Tobacco Control

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Tobacco products are projected to kill one billion people worldwide this century. And the industry is showing no signs of slowing down, spending more than $9 billion on marketing each year. 

Despite the industry's deceptive and deadly practices, ACS CAN continues to have enormous success passing local, state and federal laws that prevent children from smoking, help adults quit and ensure the government uses its authority to regulate tobacco industry practices.

While our work has had an enormous impact on youth cigarette use - now at historic lows - the use of e-cigarettes among kids is skyrocketing.  This further reinforces the importance of continuing this lifesaving work.

Take Action

Photo of smoke-free sign on a restaurant table

It's time to protect everyone’s right to breathe clean smoke-free air!

No one should have to choose between their health and their job. Show your support for giving all employees the right to work in a place where smoking isn't allowed.

Latest Updates

August 14, 2018
Minnesota

ACS CAN Minnesota's Government Relations Director Ellie Beaver was featured on KARE-TV to talk about ACS CAN"s work and being involved in politics without being partisan. Watch the full interview here: https://www.kare11.com/article/entertainment/television/programs/news-at...

August 9, 2018
National

ACS CAN’s How Do You Measure Up? Repor t grades each state on where they stand on the issues that play a critical role in preventing cancer and improving cancer patients’ access to health care.

August 9, 2018

State lawmakers across the country are missing important opportunities to pass and implement proven legislative solutions to prevent and fight cancer, according to a report released today by the American Cancer Society Cancer Action Network (ACS CAN). How Do You Measure Up?: A Progress Report on State Legislative Activity to Reduce Cancer Incidence and Mortality grades states on the strength of evidence-based policies that help to prevent cancer, which kills roughly 1,670 people a day nationwide, forces patients to pay nearly $4 billion in out-of-pocket expenses every year and in 2015 cost the country more than $80 billion in direct medical expenditures.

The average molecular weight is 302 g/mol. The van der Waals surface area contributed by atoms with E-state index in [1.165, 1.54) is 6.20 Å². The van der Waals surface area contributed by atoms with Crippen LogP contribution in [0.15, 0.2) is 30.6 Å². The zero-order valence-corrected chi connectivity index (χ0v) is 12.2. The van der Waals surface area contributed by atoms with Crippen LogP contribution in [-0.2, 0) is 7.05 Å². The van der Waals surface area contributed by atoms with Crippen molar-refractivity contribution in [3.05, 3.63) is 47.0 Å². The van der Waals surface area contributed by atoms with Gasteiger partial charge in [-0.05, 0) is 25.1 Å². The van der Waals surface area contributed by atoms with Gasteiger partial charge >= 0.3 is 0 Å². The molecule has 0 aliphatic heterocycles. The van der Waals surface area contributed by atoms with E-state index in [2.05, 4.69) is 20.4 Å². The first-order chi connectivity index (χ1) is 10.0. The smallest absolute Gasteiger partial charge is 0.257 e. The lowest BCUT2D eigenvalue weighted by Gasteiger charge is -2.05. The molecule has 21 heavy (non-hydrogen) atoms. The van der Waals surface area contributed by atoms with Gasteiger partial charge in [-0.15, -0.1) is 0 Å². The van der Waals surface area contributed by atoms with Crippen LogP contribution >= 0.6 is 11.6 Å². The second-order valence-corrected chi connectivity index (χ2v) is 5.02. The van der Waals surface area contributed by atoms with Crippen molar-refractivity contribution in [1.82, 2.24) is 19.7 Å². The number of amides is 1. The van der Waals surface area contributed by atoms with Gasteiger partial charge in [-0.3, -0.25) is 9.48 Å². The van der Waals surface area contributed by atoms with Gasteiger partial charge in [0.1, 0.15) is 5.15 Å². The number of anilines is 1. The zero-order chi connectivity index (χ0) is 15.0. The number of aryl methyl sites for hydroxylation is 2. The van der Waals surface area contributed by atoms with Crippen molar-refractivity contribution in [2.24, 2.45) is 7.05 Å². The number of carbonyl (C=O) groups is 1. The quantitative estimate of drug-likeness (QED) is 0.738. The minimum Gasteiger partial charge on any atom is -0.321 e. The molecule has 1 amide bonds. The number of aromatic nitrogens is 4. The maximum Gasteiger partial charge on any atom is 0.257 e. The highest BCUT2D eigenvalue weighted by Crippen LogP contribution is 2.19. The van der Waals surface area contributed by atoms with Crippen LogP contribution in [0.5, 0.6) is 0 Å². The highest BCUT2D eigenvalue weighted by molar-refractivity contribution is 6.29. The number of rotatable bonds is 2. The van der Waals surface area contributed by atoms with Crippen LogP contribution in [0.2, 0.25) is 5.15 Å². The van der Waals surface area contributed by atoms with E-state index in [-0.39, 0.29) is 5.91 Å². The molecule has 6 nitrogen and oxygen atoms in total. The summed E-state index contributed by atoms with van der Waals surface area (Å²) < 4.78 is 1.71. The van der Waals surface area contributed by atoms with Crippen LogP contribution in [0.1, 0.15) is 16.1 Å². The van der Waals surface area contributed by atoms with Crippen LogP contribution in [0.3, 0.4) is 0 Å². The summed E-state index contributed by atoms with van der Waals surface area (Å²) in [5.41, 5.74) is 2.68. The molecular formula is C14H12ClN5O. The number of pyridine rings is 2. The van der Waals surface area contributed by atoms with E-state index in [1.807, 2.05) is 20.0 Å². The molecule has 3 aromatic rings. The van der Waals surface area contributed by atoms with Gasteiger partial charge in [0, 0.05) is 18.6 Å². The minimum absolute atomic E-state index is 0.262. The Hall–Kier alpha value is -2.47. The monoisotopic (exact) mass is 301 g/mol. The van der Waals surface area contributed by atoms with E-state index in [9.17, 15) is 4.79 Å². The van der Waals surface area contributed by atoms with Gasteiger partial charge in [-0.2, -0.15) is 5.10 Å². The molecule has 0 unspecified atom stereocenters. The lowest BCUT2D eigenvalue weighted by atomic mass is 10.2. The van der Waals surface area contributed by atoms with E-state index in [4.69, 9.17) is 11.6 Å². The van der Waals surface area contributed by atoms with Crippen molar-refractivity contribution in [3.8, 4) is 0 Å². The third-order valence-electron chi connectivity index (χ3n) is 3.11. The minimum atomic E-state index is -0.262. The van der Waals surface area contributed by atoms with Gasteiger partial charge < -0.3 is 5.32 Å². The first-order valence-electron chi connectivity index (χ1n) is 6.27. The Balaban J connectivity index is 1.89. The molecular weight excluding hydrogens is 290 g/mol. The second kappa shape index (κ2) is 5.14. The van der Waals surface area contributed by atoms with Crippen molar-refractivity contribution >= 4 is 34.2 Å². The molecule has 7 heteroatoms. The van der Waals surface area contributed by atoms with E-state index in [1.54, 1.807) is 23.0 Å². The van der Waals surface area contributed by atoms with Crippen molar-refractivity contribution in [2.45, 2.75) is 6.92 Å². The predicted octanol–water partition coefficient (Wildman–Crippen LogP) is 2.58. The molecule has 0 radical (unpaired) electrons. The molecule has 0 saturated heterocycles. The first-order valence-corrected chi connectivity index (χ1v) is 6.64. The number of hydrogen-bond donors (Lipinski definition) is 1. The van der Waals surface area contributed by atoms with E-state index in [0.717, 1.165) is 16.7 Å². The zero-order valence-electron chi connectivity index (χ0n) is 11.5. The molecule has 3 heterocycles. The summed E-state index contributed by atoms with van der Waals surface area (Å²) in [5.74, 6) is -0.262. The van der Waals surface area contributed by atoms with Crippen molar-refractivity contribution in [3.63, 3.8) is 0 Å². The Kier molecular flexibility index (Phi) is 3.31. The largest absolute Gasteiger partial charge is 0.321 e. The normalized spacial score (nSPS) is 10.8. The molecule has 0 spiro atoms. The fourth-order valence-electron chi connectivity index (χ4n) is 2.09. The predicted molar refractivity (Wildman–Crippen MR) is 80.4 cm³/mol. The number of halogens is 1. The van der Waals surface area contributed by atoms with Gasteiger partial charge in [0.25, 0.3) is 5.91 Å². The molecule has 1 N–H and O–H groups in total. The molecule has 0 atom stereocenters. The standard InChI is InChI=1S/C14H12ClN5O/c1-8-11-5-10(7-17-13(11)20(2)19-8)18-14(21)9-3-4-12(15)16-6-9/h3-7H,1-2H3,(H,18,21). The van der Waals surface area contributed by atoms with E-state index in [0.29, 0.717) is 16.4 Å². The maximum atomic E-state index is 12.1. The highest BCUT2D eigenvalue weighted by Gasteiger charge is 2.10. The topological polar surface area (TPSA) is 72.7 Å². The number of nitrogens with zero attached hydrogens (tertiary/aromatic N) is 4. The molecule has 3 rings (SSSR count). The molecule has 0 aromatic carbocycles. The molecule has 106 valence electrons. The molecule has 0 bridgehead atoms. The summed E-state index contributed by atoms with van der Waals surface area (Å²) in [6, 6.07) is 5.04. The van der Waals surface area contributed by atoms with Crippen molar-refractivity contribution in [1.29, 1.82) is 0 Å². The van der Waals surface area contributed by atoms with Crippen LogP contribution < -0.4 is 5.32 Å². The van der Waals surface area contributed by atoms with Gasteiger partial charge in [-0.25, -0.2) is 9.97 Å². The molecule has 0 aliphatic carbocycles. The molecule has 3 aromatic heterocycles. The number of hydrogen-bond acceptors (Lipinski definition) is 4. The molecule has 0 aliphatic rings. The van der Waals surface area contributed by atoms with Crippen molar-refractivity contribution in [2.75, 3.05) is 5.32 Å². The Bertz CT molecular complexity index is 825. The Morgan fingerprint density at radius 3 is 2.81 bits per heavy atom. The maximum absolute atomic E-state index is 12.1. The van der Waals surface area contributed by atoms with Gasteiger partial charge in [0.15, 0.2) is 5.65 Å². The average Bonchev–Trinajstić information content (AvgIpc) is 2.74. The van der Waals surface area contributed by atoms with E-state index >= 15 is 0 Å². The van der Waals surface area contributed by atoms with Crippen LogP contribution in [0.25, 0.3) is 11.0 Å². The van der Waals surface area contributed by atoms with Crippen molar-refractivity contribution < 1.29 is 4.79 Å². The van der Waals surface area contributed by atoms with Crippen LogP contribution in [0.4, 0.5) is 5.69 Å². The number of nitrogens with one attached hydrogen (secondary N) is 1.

August 9, 2018
Missouri

Missouri falls short when it comes to implementing policies and passing legislation to prevent and reduce suffering and death from cancer. According to the latest edition of “How Do You Measure Up?: A Progress Report on State Legislative Activity to Reduce Cancer Incidence and Mortality,” Missouri measured up to policy recommendations in just two of the nine issue areas. The American Cancer Society Cancer Action Network released the report today.

Tobacco Control Resources

The American Cancer Society Cancer Action Network (ACS CAN) supports raising the minimum age for sale of all tobacco products to age 21 with strong retailer compliance and active enforcement as part of its comprehensive strategy to reduce youth initiation.

For the past 19 years – since the states settled their lawsuits against the major tobacco companies in November 1998 – we have issued annual reports assessing how well the states have kept their promise to use a significant portion of their settlement funds to combat tobacco use in the United Sta

The use of tobacco products remains the nation’s number one cause of preventable death, killing more than 480,000 Americans each year. That is why the American Cancer Society Cancer Action Network (ACS CAN) and the American Cancer Society (ACS) have long been engaged in the fight against tobacco.